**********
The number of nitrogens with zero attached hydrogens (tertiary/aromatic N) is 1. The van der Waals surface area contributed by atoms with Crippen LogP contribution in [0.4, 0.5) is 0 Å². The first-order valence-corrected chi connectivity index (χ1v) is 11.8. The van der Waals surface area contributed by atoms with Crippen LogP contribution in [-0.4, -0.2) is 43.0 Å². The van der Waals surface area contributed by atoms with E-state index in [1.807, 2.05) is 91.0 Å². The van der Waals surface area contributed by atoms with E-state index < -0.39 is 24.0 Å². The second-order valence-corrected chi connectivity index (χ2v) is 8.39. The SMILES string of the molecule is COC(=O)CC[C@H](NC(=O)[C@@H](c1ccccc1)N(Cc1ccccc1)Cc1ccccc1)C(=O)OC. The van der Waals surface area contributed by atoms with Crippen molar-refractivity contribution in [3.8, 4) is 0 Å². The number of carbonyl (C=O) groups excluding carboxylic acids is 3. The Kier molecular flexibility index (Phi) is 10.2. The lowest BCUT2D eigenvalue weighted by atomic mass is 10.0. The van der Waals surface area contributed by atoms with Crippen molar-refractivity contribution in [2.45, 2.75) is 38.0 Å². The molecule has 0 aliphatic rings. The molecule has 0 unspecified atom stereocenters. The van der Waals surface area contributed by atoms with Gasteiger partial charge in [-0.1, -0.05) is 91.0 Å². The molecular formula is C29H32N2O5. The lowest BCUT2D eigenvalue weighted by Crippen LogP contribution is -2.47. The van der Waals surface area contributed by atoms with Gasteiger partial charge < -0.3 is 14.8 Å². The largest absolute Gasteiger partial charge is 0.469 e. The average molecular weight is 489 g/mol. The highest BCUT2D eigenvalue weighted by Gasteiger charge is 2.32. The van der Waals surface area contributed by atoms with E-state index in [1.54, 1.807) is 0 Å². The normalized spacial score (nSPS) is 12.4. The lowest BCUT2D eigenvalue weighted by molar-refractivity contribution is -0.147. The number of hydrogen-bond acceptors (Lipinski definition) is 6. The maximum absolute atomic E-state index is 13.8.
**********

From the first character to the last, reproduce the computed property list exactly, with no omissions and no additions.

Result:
The number of nitrogens with zero attached hydrogens (tertiary/aromatic N) is 1. The van der Waals surface area contributed by atoms with Crippen LogP contribution in [0.4, 0.5) is 0 Å². The first-order valence-corrected chi connectivity index (χ1v) is 11.8. The van der Waals surface area contributed by atoms with Crippen LogP contribution in [-0.4, -0.2) is 43.0 Å². The van der Waals surface area contributed by atoms with E-state index in [1.807, 2.05) is 91.0 Å². The van der Waals surface area contributed by atoms with E-state index < -0.39 is 24.0 Å². The second-order valence-corrected chi connectivity index (χ2v) is 8.39. The SMILES string of the molecule is COC(=O)CC[C@H](NC(=O)[C@@H](c1ccccc1)N(Cc1ccccc1)Cc1ccccc1)C(=O)OC. The van der Waals surface area contributed by atoms with Crippen molar-refractivity contribution in [3.8, 4) is 0 Å². The number of carbonyl (C=O) groups excluding carboxylic acids is 3. The Kier molecular flexibility index (Phi) is 10.2. The lowest BCUT2D eigenvalue weighted by atomic mass is 10.0. The van der Waals surface area contributed by atoms with Crippen molar-refractivity contribution in [2.45, 2.75) is 38.0 Å². The molecule has 0 aliphatic rings. The molecule has 0 unspecified atom stereocenters. The van der Waals surface area contributed by atoms with Gasteiger partial charge in [-0.1, -0.05) is 91.0 Å². The molecular formula is C29H32N2O5. The lowest BCUT2D eigenvalue weighted by Crippen LogP contribution is -2.47. The van der Waals surface area contributed by atoms with Gasteiger partial charge < -0.3 is 14.8 Å². The largest absolute Gasteiger partial charge is 0.469 e. The average molecular weight is 489 g/mol. The highest BCUT2D eigenvalue weighted by Gasteiger charge is 2.32. The van der Waals surface area contributed by atoms with E-state index in [1.54, 1.807) is 0 Å². The normalized spacial score (nSPS) is 12.4. The lowest BCUT2D eigenvalue weighted by molar-refractivity contribution is -0.147. The number of hydrogen-bond acceptors (Lipinski definition) is 6. The maximum absolute atomic E-state index is 13.8.